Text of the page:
A foodie blog post is overdue and so I present to you, Oaxaca Eats Food Tours, the brainchild of Kay and Dean Michaels.  Loving and appreciating Oaxaca and wanting to share it, they saw a niche and proceeded to fill it beginning in August 2018.  The goals that guide their enterprise are:

  • Share the gastronomic richness of Oaxaca with people from all over the world
  • Hire local tour coordinators and support businesses passionate about their culture and cuisine
  • Give back to the community through charitable donations

And so, a few weeks ago, I joined several others at the designated gathering spot (in our case, in front of the now departed OAXACA sign across from Santo Domingo) where Dean and Kay greeted us, introduced the tour guides and presented us with our “Tour Activity Sheet” that included an itinerary listing the restaurants we would be visiting and the dishes they would be offering — very handy for this blogger, when reconstructing the day.

Our first stop (if you don’t count a brief visit to a nearby cart for a few whet-your-whistle sips of tejate in keepsake small traditionally painted red jícara cups) was the rooftop terrace of Mezquite Gastronomía, a restaurant that has become one of my favorites of late.

IMG_3275

Botana Oaxaqueña – guacamole, chapulines, quesillo, queso fresco, pico del gallo, chicken taquito, cecina, tesajo, chorizo, quesadilla, memela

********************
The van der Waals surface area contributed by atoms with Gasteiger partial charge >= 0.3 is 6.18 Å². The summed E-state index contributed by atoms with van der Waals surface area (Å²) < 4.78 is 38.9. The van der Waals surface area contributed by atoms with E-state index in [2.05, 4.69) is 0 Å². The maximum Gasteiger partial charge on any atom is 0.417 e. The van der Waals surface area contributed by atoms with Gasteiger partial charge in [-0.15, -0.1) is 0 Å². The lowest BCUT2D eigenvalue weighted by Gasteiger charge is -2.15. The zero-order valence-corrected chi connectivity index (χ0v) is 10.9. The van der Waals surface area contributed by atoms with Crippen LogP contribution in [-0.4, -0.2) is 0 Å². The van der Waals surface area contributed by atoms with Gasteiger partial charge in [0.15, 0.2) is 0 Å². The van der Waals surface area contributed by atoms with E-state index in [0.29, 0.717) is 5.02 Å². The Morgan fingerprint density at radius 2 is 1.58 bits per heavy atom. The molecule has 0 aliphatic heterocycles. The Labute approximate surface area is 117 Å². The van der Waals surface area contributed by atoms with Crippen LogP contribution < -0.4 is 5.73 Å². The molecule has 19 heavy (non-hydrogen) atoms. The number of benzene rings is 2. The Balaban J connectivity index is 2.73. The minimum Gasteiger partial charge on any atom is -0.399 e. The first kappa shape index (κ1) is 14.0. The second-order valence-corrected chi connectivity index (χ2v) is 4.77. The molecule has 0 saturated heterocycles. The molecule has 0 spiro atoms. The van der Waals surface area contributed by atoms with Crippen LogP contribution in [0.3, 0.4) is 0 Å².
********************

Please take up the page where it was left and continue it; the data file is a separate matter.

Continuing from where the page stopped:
Upon our arrival, a tall glass of fresh squeezed orange agua fresca, a platter filled with traditional Oaxacan appetizers, and a refreshing mezcal cocktail was set before each of us.  Our waiter described each item and its preparation, while our tour coordinators translated and, during the meal, added a little history and a few anecdotes of their own, and answered any and all questions.  They were a font of knowledge.

IMG_3277

Perro Oaxaqueño – mezcal cocktail featuring grapefruit

Next on the tour’s itinerary was Los Danzantes, another restaurant I have been to many times.  However, one of the fun parts of Oaxaca Eats, is tasting menu items you have never before ordered — because there are already too many dishes that sound delicious.  In this case for me, tuna with a sesame tostadito and quesillo and queso wrapped in a hierba santa leaf.

IMG_3282

Quesillo and queso in a hierba santa leaf

Besides a vaso veladora of one of the restaurant’s tasty mezcals, we were also served a Zegacola, a locally made artisanal alternative cola beverage.  While I’m not a fan of soft drinks, this wasn’t nearly as cloying, actually had some flavor, and didn’t leave the impression it could remove the rust from a junkyard car.

IMG_3283

Tall glass of Zegacola next to a vaso veladora of mezcal